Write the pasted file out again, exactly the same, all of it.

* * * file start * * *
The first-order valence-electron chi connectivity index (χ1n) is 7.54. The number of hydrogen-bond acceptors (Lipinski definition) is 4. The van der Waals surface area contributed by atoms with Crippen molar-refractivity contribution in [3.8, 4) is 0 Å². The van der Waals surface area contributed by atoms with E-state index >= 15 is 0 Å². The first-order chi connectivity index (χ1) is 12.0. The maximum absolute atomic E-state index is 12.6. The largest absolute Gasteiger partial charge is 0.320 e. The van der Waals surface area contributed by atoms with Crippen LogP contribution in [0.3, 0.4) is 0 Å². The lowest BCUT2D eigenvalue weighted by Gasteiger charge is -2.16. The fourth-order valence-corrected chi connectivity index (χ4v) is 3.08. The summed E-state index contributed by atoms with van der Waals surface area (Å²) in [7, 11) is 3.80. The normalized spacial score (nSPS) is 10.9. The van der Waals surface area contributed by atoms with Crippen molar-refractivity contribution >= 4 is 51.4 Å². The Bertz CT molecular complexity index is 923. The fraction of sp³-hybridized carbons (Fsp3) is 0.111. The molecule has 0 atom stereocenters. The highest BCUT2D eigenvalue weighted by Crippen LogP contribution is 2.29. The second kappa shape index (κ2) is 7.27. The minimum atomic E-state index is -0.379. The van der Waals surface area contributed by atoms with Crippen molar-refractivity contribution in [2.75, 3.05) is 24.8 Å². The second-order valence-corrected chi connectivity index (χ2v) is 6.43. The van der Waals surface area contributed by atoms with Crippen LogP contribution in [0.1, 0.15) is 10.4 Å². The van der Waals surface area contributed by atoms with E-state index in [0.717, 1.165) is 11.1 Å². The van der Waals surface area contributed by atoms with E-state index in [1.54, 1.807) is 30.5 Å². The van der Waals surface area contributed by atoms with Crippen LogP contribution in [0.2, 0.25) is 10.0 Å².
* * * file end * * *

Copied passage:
The first-order valence-electron chi connectivity index (χ1n) is 7.54. The number of hydrogen-bond acceptors (Lipinski definition) is 4. The van der Waals surface area contributed by atoms with Crippen molar-refractivity contribution in [3.8, 4) is 0 Å². The van der Waals surface area contributed by atoms with E-state index >= 15 is 0 Å². The first-order chi connectivity index (χ1) is 12.0. The maximum absolute atomic E-state index is 12.6. The largest absolute Gasteiger partial charge is 0.320 e. The van der Waals surface area contributed by atoms with Crippen LogP contribution in [0.3, 0.4) is 0 Å². The lowest BCUT2D eigenvalue weighted by Gasteiger charge is -2.16. The fourth-order valence-corrected chi connectivity index (χ4v) is 3.08. The summed E-state index contributed by atoms with van der Waals surface area (Å²) in [7, 11) is 3.80. The normalized spacial score (nSPS) is 10.9. The van der Waals surface area contributed by atoms with Crippen molar-refractivity contribution >= 4 is 51.4 Å². The Bertz CT molecular complexity index is 923. The fraction of sp³-hybridized carbons (Fsp3) is 0.111. The molecule has 0 atom stereocenters. The highest BCUT2D eigenvalue weighted by Crippen LogP contribution is 2.29. The second kappa shape index (κ2) is 7.27. The minimum atomic E-state index is -0.379. The van der Waals surface area contributed by atoms with Crippen molar-refractivity contribution in [2.75, 3.05) is 24.8 Å². The second-order valence-corrected chi connectivity index (χ2v) is 6.43. The van der Waals surface area contributed by atoms with Crippen LogP contribution in [0.1, 0.15) is 10.4 Å². The van der Waals surface area contributed by atoms with E-state index in [0.717, 1.165) is 11.1 Å². The van der Waals surface area contributed by atoms with E-state index in [1.54, 1.807) is 30.5 Å². The van der Waals surface area contributed by atoms with Crippen LogP contribution in [0.2, 0.25) is 10.0 Å².